Trekking in Ecuador and the best National Parks

From trekking in the Sierra to exploring the country's National Parks, outdoor enthusiasts have discovered that Ecuador's diverse topography provides an ideal environment for adventure travel...
Cotopaxi volcano in Ecuador. Photo: Shutterstock
Cotopaxi volcano in Ecuador. Photo: Shutterstock

Cotopaxi volcano in Ecuador. Photo: Shutterstock

From trekking in the Sierra to exploring the country's National Parks, outdoor enthusiasts have discovered that Ecuador’s diverse topography provides an ideal environment for adventure travel. The country’s small size makes getting around easy: nothing is too far away from anything else, and there are roads to almost everywhere.
Yet, for its size, Ecuador has an amazing assortment of terrain, while the climate is favourable for almost year-round excursions. Except for February and March, when it seems to be raining everywhere, good weather can be found in one region or another throughout the year.

 

Trekking in the Sierra

Trekking is one of the most popular adventure activities. A number of national parks offer uninhabited areas for days of wandering, while the populated highlands of the Sierra are dotted with small villages whose inhabitants usually offer a welcome to backpacking gringos. One of the most popular treks in Ecuador is the easy three-day hike to the ruins of Ingapirca, the finest example of Inca stonework in the country. The hike begins in the charming village of Achupallas, north of Cuenca, 15km (9 miles) off the Pan-American Highway. A dirt track eventually gives way to a cobbled footpath leading to a pass. You have to squeeze through a small cave to get to the other side. After a brief descent, the trail starts to climb again and traverses a mountain slope above the green valley of the Rio Cadrul. An excellent site for the first night’s camp is beside the sparkling waters of the high mountain lake Laguna Las Tres Cruces (Lake of the Three Crosses).

After about a half-day walk on the second day – crossing rocky ridges and skirting boggy valleys – the trail drops below the peak of Quilloloma. The remains of the old Inca road appear in the valley below. There is an excellent place to camp near Laguna Culebrillas and some minor Inca ruins, aptly named Paredones (“ruined walls”) because of the surviving crude stonework. A final three- to four-hour hike on the third day follows the grassy Inca road to the ruins of Ingapirca.


National Parks

Several National Parks within the highland region of Ecuador are especially popular with trekkers because of the ease of accessibility, established trail systems, and marvelous scenery. In most cases, day hikes supplant longer treks for those who prefer to see the sights with a lighter load. Parks can be visited at any time of year, but facilities within them are at a minimum, if they exist at all. A small park entrance fee is usually charged.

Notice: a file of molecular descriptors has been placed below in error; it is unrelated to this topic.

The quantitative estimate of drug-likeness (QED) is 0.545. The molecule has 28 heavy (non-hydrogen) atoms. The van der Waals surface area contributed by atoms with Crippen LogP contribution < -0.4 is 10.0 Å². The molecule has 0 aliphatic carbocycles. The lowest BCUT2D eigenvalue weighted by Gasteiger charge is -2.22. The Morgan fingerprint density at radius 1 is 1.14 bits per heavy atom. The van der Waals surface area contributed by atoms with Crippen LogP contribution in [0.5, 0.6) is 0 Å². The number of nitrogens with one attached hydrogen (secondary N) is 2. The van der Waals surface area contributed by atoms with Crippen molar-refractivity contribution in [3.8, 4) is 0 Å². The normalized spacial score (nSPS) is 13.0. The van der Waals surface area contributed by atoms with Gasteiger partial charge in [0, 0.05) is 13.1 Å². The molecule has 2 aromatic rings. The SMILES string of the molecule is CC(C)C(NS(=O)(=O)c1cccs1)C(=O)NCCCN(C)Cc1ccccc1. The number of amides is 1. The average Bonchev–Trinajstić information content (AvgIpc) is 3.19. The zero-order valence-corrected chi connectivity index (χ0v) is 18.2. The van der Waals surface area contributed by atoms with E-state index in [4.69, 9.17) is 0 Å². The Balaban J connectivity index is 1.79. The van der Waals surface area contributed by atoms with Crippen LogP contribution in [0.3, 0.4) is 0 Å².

Cotopaxi National Park, which you can explore on Insight Guides' Ecuador: History and Culture trip not only attracts climbers who come to scale the Cotopaxi volcano, but also its wide open páramo, which is ideal for cross-country treks. The lower slopes (called the Arenal – a word that comes from the Spanish arena meaning sand) are an interesting landscape of volcanic sand and boulders from an eruption and associated mud flows in the late 19th century. The Trek of the Condor is a three to four-day hike from the village of Papallacta to the base of Cotopaxi. It passes several mountain lakes harboring Andean teal, Andean lapwing, caricari, and wild horses. The glaciers off Antisana loom over the páramo, and condors can sometimes be seen soaring around Sincholagua.

Parque Nacional El Cajas lies about 32km (20 miles) west of Cuenca. Within its 30,000 hectares (74,000 acres) there is a huge variety of landscapes, ranging from granite rock outcrops to barely penetrable cloud forests, where mountain toucans and tropical woodpeckers make their home. Experience Ecuador's cloud forests on Insight Guides' Ecuador's Finest: Cloud Forest to the Galapagos trip. With the exception of dayhike trails around the ranger station, most of the area is totally without marked trails, yet a cross-country trek of several days is quite feasible. The region is dotted with some 250 lakes of various sizes and colors, and fishing for trout is encouraged.

Parque Nacional Podocarpus, south of Loja, is very popular with hikers. The area is largely cloud forest and is home to the reticent spectacled bear, the flamboyant Andean cock-of-the-rock, and the mountain tanager. A trail system includes several day hikes from the park headquarters, and there are various options for overnight camping. Conservation group Arcoiris offers further information.

 

 This article was originally published on 18th November, 2013


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